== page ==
BISSAU (Reuters) - Guinea-Bissau’s largest opposition party, the Party of Social Renewal (PRS), will not be joining a new government that is seeking to turn the page on a crisis that has threatened to destabilize the nation, its spokesman said on Tuesday.
The PRS, which holds 41 out of 102 seats in parliament, had been in negotiations with the ruling PAIGC party to join Prime Minister Carlos Correia’s cabinet.
Correia’s appointment on Sept. 8 came after weeks of political turmoil triggered by President Jose Mario Vaz’s dismissal of Prime Minister Domingoes Simoes Pereira and his government over a row between the two PAIGC rivals.
With no other obvious partners for a coalition, PAIGC looks likely to rule alone - although given the potential for internal rebellion, it may not be a smooth ride without PRS backing.
Within three months, parliament must approve a raft of proposals in areas such as education, energy and health care, or the new government will fall.
PRS spokesman Victor Pereira said the talks to join the government had broken down over the number of ministries the PRS would be accorded and which PRS members would be included.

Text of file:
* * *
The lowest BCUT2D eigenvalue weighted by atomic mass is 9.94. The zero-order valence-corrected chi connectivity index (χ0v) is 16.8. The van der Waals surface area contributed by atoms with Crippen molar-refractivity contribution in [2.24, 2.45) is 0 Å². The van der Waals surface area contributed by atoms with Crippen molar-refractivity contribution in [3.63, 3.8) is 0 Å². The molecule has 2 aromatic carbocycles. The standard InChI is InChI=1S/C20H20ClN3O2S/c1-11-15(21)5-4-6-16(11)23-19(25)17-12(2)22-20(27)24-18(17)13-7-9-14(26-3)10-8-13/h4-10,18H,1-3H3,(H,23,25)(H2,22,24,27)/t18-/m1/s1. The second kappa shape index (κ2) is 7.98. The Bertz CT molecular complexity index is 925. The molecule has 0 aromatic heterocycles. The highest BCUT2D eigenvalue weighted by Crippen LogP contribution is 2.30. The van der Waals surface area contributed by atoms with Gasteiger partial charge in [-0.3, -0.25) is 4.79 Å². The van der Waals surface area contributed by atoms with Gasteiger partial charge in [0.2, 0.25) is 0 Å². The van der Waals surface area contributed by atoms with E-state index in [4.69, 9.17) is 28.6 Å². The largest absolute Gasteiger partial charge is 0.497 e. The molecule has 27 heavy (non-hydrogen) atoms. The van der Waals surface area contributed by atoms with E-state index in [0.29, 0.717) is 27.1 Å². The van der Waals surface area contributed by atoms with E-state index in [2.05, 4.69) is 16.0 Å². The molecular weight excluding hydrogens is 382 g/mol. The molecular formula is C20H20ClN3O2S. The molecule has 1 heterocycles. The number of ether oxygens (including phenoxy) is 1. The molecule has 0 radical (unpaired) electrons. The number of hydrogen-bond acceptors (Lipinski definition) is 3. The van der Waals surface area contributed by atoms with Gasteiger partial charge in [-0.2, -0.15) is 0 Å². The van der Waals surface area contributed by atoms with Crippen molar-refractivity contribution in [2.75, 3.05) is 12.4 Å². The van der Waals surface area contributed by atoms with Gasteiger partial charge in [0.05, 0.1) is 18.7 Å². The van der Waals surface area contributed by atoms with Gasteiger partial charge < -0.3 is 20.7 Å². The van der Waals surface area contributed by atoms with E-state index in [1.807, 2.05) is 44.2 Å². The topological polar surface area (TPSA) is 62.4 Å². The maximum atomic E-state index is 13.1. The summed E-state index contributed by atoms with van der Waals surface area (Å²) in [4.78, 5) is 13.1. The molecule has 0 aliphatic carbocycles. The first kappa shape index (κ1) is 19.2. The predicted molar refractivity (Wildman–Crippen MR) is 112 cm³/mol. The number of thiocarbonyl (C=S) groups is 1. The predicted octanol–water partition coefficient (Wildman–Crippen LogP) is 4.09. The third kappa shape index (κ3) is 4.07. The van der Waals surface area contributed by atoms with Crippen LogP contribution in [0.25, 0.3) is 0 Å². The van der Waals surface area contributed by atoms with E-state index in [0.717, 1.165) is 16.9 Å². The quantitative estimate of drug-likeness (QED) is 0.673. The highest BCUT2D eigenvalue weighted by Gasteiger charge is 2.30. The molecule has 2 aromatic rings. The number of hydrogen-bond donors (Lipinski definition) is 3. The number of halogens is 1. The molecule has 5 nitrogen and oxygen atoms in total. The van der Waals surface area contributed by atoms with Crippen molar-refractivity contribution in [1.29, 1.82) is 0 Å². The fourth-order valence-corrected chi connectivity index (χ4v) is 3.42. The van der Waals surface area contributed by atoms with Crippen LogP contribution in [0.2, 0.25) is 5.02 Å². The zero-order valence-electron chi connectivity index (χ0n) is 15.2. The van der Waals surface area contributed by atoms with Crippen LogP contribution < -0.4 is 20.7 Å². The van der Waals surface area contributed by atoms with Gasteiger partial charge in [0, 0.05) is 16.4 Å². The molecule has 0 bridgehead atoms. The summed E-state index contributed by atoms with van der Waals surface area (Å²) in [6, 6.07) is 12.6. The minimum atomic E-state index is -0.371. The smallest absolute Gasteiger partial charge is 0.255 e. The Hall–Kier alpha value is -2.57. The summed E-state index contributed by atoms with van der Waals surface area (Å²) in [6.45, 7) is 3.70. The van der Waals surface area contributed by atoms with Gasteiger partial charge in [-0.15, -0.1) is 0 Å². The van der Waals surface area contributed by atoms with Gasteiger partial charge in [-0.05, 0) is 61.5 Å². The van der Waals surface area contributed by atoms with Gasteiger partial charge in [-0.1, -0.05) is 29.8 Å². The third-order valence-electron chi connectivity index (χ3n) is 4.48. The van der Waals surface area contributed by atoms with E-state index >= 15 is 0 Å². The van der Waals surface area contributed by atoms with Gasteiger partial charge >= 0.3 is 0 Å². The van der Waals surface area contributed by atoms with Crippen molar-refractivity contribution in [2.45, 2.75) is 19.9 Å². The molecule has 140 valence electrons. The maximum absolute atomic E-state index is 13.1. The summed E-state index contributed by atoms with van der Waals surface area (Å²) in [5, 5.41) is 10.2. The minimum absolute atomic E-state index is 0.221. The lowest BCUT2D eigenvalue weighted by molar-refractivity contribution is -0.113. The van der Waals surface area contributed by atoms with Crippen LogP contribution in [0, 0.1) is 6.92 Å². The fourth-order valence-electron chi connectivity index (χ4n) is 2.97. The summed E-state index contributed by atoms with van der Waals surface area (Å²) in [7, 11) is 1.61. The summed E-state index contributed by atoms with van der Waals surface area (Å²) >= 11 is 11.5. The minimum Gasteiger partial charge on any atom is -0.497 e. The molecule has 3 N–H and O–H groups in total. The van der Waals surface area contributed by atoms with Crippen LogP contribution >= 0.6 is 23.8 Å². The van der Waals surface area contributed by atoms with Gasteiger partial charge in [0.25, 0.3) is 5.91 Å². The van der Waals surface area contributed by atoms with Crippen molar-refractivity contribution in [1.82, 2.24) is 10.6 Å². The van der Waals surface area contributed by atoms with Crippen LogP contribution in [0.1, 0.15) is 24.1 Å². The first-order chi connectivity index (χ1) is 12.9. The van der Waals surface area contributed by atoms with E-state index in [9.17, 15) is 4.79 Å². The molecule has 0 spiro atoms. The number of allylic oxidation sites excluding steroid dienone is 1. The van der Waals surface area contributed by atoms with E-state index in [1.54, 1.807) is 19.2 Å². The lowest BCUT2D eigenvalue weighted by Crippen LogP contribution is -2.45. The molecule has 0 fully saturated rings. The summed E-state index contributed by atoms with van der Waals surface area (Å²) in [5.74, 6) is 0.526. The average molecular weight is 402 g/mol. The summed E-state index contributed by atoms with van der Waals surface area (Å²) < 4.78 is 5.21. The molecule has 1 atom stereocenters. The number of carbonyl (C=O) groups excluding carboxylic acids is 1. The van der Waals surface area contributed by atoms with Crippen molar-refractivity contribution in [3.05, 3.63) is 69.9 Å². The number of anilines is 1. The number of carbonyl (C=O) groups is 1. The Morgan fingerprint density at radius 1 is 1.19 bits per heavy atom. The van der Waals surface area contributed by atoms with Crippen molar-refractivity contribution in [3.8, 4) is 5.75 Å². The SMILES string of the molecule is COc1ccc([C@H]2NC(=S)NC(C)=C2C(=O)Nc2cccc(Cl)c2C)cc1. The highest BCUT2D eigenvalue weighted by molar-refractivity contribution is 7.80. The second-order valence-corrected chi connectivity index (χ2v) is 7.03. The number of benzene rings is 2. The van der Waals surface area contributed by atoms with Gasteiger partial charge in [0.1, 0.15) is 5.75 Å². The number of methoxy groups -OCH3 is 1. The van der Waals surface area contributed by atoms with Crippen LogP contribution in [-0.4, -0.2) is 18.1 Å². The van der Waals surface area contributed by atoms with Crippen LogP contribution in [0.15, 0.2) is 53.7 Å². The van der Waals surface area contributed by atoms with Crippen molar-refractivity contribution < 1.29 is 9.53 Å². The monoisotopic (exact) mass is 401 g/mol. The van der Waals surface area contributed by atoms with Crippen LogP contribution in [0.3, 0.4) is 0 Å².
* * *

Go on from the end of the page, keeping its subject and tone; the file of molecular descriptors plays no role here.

“The proposals made by PAIGC do not fill the minimum criteria for PRS to enter the Carlos Correia government,” Victor Pereira told journalists, adding that the PAIGC had offered the PRS seven portfolios in the proposed 33-member government.
The PRS participated in the governments of both Pereira and his replacement Baciro Dja, who was dismissed after two days when the Supreme Court ruled his appointment unconstitutional.
A Finance Ministry official said on Tuesday the crisis has cost the tiny cashew producing West African nation around 78 billion CFA francs ($133.68 million) since August.
The former Portuguese colony has become a major transit point for cocaine smuggled from South America to Europe amid chronic political instability that has seen the country rocked by nine coups or attempted coups since 1980.
Reporting by Alberto Dabo and Alberto Coiate; Writing by Makini Brice; Editing by Joe Bavier and Alison Williams